Residents of Lagos are desperate for help as hoodlums terrorise their neighbourhoods.


The high crime rate in the Akerele and Atobaje neighbourhoods of the Agege Local Government Area in Lagos State has residents living there in constant fear.

On Wednesday, The PUNCH dispatched a reporter to the neighbourhood, where he learned that residents were terrified to walk the streets at night due to the presence of aggressive-looking touts who were likely under the influence of drugs or alcohol.


It was also learned that when potential criminals were under the influence of drugs, they engaged in a wide variety of criminal behaviour.


On Wednesday, locals expressed concern about the increasing feeling of insecurity to our correspondent.


A businessman who went by the name “Lekan” said that drug-using youth posed the greatest danger to the tranquilly of the neighbourhood.


Young women and men alike are smoking and wasting their lives,” Lekan warned. Parents are aware of these kids but choose not to warn them. The current pace at which these threats are spreading is extremely worrying.


You’ll see girls as young as 18 carrying all kinds of illegal substances. You are not allowed to travel through Akerele and Atobaje, two major neighbourhoods, at night.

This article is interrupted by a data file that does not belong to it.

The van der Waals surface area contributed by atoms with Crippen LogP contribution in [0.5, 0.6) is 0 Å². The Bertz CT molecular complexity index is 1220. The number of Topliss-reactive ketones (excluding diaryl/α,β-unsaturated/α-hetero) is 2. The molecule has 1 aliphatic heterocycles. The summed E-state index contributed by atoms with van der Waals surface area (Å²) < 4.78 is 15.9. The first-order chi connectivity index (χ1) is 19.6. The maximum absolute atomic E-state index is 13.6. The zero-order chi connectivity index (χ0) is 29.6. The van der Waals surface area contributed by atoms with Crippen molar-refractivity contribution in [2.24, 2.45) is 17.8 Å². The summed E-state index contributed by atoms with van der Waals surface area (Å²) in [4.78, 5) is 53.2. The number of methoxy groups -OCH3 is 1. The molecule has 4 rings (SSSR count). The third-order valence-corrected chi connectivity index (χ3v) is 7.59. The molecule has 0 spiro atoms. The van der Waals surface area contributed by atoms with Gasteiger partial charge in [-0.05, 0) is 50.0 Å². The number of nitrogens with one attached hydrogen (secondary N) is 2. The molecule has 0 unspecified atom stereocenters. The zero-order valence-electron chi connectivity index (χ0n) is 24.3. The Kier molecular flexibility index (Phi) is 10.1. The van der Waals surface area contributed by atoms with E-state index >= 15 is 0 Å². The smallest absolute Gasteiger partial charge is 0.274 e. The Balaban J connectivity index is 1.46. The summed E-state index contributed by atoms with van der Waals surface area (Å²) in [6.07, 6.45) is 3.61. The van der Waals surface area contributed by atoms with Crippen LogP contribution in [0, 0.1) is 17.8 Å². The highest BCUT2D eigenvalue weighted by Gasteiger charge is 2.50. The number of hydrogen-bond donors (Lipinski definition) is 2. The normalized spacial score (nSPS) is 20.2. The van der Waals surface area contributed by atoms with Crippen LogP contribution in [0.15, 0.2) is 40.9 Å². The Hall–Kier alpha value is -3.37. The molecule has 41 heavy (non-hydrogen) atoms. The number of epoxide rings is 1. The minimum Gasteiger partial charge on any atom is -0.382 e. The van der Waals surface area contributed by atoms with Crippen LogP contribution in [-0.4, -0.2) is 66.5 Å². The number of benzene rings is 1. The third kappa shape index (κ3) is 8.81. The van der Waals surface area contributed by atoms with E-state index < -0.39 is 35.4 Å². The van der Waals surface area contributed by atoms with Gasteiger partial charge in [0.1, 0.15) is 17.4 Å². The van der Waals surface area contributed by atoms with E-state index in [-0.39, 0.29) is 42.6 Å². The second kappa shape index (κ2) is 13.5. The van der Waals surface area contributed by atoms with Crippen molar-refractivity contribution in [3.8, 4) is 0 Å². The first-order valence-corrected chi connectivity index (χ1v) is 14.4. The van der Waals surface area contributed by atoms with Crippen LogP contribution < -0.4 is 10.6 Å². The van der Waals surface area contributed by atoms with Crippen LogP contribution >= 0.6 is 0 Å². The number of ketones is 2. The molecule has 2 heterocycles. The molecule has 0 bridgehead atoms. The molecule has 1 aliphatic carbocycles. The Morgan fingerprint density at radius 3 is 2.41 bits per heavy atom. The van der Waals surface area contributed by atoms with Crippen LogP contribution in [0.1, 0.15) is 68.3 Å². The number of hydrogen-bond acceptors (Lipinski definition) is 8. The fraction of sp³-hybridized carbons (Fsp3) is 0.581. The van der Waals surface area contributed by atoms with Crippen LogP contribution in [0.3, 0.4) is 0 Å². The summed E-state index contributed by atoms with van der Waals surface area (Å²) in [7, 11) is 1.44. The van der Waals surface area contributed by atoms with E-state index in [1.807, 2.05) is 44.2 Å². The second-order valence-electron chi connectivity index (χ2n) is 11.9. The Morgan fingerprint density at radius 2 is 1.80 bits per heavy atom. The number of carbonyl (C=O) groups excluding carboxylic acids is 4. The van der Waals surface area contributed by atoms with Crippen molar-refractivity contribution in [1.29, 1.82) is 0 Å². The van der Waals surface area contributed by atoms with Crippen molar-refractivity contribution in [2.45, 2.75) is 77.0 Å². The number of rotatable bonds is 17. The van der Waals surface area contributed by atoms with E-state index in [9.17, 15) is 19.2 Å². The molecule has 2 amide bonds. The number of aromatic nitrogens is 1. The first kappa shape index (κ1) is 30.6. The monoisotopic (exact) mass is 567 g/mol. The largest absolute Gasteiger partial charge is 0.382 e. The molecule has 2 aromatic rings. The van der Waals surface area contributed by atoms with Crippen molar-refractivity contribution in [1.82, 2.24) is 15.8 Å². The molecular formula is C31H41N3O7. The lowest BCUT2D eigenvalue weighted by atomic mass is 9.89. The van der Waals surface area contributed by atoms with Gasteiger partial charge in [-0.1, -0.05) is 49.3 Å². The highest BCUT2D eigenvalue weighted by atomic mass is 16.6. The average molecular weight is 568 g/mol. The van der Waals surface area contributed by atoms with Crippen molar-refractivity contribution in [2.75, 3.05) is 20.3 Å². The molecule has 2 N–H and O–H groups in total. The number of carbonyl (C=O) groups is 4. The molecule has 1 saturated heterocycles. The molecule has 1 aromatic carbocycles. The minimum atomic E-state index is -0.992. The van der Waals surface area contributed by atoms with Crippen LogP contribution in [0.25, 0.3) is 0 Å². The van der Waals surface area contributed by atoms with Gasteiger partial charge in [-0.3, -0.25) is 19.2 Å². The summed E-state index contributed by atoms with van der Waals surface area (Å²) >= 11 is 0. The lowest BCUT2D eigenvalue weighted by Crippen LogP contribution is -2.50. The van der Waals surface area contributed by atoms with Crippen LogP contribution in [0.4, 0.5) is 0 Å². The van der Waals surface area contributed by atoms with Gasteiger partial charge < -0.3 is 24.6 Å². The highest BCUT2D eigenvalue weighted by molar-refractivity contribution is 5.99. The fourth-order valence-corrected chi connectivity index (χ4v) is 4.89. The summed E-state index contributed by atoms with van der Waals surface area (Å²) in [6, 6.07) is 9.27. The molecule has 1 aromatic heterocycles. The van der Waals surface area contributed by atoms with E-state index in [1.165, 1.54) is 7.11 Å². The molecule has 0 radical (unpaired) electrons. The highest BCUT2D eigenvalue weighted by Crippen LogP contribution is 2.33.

To further reduce the prevalence of social menace in the area, he advocated for the implementation of basic community services such as street lights and robust security.


Abiodun, a local resident, has said that people are afraid to go out at night because of the possibility of being robbed or stolen from by unknown assailants.


“The rate at which the youth in this area take hard drugs in their environment is really alarming,” Abiodun said. When under the influence of drugs, they engage in a wide range of criminal behaviour, including rape, assault, and other violent acts.


“Once they start drinking, they start robbing stores and fighting locals with cutlasses and other sharp objects. There are some young people in the area who can “do and undo,” she emphasised.


Benjamin Hundeyin, the state police’s public relations officer, was unavailable for comment when we reached out to him because he was in a meeting at the time this report was written.


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